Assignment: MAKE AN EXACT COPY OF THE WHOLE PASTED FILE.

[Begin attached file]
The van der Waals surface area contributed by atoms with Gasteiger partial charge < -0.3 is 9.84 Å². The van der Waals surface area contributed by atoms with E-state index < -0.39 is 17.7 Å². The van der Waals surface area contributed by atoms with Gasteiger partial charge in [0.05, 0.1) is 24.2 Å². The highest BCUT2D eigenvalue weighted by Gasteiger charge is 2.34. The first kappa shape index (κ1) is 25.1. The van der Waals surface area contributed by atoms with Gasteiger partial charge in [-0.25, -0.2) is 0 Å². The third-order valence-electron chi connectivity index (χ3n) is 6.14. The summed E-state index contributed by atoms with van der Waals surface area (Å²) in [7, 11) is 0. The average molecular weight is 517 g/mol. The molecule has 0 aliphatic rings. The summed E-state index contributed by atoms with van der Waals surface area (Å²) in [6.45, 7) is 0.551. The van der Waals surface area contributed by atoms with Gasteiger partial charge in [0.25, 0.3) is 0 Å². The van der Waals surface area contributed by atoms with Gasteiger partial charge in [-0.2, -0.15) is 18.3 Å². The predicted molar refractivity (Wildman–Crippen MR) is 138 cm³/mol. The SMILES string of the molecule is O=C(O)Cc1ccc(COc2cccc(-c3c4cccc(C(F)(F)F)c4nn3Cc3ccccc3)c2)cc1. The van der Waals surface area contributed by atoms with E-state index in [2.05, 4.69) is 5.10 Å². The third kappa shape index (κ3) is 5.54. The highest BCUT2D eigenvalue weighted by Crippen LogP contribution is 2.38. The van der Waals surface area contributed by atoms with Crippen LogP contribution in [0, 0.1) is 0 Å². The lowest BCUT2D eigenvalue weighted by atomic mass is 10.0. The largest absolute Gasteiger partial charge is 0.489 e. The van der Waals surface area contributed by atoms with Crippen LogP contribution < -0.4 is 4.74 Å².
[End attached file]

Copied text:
The van der Waals surface area contributed by atoms with Gasteiger partial charge < -0.3 is 9.84 Å². The van der Waals surface area contributed by atoms with E-state index < -0.39 is 17.7 Å². The van der Waals surface area contributed by atoms with Gasteiger partial charge in [0.05, 0.1) is 24.2 Å². The highest BCUT2D eigenvalue weighted by Gasteiger charge is 2.34. The first kappa shape index (κ1) is 25.1. The van der Waals surface area contributed by atoms with Gasteiger partial charge in [-0.25, -0.2) is 0 Å². The third-order valence-electron chi connectivity index (χ3n) is 6.14. The summed E-state index contributed by atoms with van der Waals surface area (Å²) in [7, 11) is 0. The average molecular weight is 517 g/mol. The molecule has 0 aliphatic rings. The summed E-state index contributed by atoms with van der Waals surface area (Å²) in [6.45, 7) is 0.551. The van der Waals surface area contributed by atoms with Gasteiger partial charge in [0.25, 0.3) is 0 Å². The van der Waals surface area contributed by atoms with Gasteiger partial charge in [-0.2, -0.15) is 18.3 Å². The predicted molar refractivity (Wildman–Crippen MR) is 138 cm³/mol. The SMILES string of the molecule is O=C(O)Cc1ccc(COc2cccc(-c3c4cccc(C(F)(F)F)c4nn3Cc3ccccc3)c2)cc1. The van der Waals surface area contributed by atoms with E-state index in [2.05, 4.69) is 5.10 Å². The third kappa shape index (κ3) is 5.54. The highest BCUT2D eigenvalue weighted by Crippen LogP contribution is 2.38. The van der Waals surface area contributed by atoms with Crippen LogP contribution in [0, 0.1) is 0 Å². The lowest BCUT2D eigenvalue weighted by atomic mass is 10.0. The largest absolute Gasteiger partial charge is 0.489 e. The van der Waals surface area contributed by atoms with Crippen LogP contribution < -0.4 is 4.74 Å².